Cock­eyed by­law

Kapi-Mana News - - OPINION/NEWS -


I read with in­ter­est David Rolfe’s disin­gen­u­ous re­ply to Al­lan Bloomfield’s letter in this week’s Kapi-Mana News [Feb 1].

A quick look at the rel­e­vant by­law con­firms that Al­lan, as the owner of a prop­erty with a sep­tic tank, is re­quired to ob­tain a li­cence, de­spite the fact that coun­cil orig­i­nally per­mit­ted the sep­tic tank un­der the orig­i­nal build­ing con­sent, which would have been for the ex­pected life of the build­ing (un­der the rel­e­vant act this should have been 50 years).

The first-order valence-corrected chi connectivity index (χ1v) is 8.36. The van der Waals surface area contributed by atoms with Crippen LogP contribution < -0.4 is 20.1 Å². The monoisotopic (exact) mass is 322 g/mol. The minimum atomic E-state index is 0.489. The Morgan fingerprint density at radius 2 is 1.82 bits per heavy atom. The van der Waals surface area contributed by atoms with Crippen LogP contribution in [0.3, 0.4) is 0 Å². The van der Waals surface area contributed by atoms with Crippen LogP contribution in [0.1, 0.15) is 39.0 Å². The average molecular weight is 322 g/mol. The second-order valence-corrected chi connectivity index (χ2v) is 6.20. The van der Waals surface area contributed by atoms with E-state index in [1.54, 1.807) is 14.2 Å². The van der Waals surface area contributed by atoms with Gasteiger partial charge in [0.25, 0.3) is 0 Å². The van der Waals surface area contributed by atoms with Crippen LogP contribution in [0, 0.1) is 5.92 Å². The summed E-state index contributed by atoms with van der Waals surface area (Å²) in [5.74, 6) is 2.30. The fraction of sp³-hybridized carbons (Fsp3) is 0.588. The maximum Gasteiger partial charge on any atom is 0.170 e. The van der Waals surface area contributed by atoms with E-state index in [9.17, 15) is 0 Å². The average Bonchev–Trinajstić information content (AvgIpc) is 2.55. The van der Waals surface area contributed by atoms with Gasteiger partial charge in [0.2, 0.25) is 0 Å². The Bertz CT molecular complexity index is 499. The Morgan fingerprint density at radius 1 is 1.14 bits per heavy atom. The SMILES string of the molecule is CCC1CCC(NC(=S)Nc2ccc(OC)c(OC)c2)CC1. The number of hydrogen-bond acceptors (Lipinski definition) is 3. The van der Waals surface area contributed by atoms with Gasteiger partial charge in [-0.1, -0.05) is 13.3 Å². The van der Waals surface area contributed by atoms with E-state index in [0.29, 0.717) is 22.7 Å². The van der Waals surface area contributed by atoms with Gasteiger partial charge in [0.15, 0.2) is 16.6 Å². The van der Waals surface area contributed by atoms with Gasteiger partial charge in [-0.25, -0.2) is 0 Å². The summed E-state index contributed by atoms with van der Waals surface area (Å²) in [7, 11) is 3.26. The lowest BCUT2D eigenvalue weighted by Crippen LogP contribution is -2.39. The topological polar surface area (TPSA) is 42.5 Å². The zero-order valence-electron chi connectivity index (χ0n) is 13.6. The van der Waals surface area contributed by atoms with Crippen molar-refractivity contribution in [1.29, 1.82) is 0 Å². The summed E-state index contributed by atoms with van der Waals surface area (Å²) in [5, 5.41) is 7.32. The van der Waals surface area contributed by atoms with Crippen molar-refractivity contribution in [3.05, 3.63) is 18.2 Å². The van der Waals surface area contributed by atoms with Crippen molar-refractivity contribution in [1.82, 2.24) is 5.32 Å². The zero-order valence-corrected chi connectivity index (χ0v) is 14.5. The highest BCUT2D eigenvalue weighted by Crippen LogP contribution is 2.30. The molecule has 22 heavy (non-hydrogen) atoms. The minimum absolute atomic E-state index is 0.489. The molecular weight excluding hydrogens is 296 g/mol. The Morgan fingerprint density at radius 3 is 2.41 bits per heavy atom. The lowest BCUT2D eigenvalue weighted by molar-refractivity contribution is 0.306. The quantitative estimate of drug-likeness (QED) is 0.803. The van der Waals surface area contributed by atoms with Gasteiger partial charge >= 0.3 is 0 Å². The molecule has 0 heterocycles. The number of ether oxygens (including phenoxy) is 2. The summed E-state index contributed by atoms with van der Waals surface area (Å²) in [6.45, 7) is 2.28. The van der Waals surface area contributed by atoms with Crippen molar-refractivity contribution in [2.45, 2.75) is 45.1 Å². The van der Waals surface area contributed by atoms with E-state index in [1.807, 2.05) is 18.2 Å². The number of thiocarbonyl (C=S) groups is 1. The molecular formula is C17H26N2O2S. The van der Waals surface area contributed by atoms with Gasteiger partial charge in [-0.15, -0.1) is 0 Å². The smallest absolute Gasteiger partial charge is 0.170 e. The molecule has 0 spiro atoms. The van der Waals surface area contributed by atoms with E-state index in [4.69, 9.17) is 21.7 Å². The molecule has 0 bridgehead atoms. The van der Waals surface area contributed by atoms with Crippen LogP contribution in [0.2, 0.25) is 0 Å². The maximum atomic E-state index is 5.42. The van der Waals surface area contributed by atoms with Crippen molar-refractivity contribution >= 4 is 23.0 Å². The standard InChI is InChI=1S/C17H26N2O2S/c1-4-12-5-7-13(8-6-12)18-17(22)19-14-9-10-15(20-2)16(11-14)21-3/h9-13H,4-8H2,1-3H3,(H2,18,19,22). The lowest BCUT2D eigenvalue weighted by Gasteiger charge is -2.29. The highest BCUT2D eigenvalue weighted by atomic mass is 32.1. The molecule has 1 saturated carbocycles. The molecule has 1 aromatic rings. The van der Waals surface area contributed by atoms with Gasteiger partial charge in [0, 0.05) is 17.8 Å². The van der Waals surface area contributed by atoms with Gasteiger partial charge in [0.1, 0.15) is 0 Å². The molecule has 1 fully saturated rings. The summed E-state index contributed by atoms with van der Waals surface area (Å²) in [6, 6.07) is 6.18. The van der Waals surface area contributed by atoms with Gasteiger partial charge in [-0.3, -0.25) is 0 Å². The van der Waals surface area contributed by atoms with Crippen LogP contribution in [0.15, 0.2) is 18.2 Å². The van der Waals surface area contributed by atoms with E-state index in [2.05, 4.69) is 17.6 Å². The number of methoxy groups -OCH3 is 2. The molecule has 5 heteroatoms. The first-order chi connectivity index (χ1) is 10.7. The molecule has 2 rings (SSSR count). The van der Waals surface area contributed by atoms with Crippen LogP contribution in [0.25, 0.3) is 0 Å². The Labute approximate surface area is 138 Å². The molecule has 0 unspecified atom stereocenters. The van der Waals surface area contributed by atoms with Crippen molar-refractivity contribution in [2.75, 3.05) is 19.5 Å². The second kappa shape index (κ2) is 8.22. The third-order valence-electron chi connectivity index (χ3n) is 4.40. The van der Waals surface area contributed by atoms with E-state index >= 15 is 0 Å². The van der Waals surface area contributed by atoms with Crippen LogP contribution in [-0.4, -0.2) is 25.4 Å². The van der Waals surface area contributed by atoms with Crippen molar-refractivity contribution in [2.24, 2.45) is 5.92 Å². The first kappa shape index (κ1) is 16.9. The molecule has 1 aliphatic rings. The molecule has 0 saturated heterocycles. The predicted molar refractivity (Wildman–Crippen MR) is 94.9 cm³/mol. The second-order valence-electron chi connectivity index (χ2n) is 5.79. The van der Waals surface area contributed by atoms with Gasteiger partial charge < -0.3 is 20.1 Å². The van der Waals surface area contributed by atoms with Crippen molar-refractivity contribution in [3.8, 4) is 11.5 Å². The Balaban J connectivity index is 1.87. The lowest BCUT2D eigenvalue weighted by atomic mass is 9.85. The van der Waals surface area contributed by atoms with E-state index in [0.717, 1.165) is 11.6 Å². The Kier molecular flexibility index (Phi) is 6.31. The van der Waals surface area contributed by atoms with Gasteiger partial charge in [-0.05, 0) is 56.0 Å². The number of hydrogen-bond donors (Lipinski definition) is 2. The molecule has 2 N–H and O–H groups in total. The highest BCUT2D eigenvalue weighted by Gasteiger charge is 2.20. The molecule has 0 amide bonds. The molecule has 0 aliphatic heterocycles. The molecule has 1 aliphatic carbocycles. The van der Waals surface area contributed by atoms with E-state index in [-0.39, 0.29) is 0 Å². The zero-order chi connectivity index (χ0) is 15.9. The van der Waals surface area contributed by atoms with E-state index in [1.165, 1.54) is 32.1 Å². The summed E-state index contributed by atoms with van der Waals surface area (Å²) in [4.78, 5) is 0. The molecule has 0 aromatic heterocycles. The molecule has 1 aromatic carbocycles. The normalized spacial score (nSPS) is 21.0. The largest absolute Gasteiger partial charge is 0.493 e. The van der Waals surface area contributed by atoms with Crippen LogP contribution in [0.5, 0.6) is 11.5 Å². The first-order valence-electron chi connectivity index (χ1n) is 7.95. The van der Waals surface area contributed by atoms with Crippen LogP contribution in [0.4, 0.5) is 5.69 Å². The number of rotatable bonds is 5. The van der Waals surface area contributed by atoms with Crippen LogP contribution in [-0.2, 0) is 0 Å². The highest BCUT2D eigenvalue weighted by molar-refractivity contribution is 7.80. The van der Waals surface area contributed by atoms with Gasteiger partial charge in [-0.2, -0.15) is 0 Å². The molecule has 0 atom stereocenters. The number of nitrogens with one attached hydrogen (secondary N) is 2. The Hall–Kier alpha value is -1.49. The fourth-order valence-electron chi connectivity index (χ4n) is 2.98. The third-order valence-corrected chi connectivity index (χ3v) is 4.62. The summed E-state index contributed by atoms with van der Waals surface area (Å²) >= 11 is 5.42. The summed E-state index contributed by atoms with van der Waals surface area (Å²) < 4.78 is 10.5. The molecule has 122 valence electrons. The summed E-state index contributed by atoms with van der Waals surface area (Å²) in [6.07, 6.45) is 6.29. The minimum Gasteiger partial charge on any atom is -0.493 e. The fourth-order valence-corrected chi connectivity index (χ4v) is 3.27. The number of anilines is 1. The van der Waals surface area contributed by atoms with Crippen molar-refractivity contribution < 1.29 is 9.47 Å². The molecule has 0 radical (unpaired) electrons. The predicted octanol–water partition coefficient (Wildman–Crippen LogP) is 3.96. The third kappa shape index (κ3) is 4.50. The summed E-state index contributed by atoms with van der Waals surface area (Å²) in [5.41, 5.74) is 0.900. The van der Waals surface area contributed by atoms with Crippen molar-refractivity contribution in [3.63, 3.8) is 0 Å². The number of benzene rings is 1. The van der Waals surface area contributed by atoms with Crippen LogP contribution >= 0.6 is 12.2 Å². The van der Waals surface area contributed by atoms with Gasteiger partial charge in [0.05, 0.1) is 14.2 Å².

The li­cence will not be is­sued un­til an au­tho­rised per­son has given a cer­tifi­cate of fit­ness. The coun­cil will charge the owner $90 (at present) and may choose to is­sue the li­cence for only three years. The au­tho­rised per­son will charge what s/he can get away with – po­ten­tially the $1000 quoted by Al­lan in his letter.

For David Rolfe to sug­gest that Al­lan is con­fused about the costs, and of­fer no fac­tual cor­rec­tion, is not the stan­dard ratepay­ers should ex­pect from their em­ploy­ees.

As an aside, it is quite clear that nei­ther salaried nor elected ser­vants proof­read the by­law ad­e­quately – Part 18.1.2 is an ex­act re­peat of the fi­nal part of 18.1.1. Part 17.4.1 doesn’t make sense. What else is cock­eyed with the by­law? Brian Collins,

Pa­pakowhai many years. This is iconic Kiwi in­ge­nu­ity right here.

Newspapers in English

Newspapers from New Zealand

© PressReader. All rights reserved.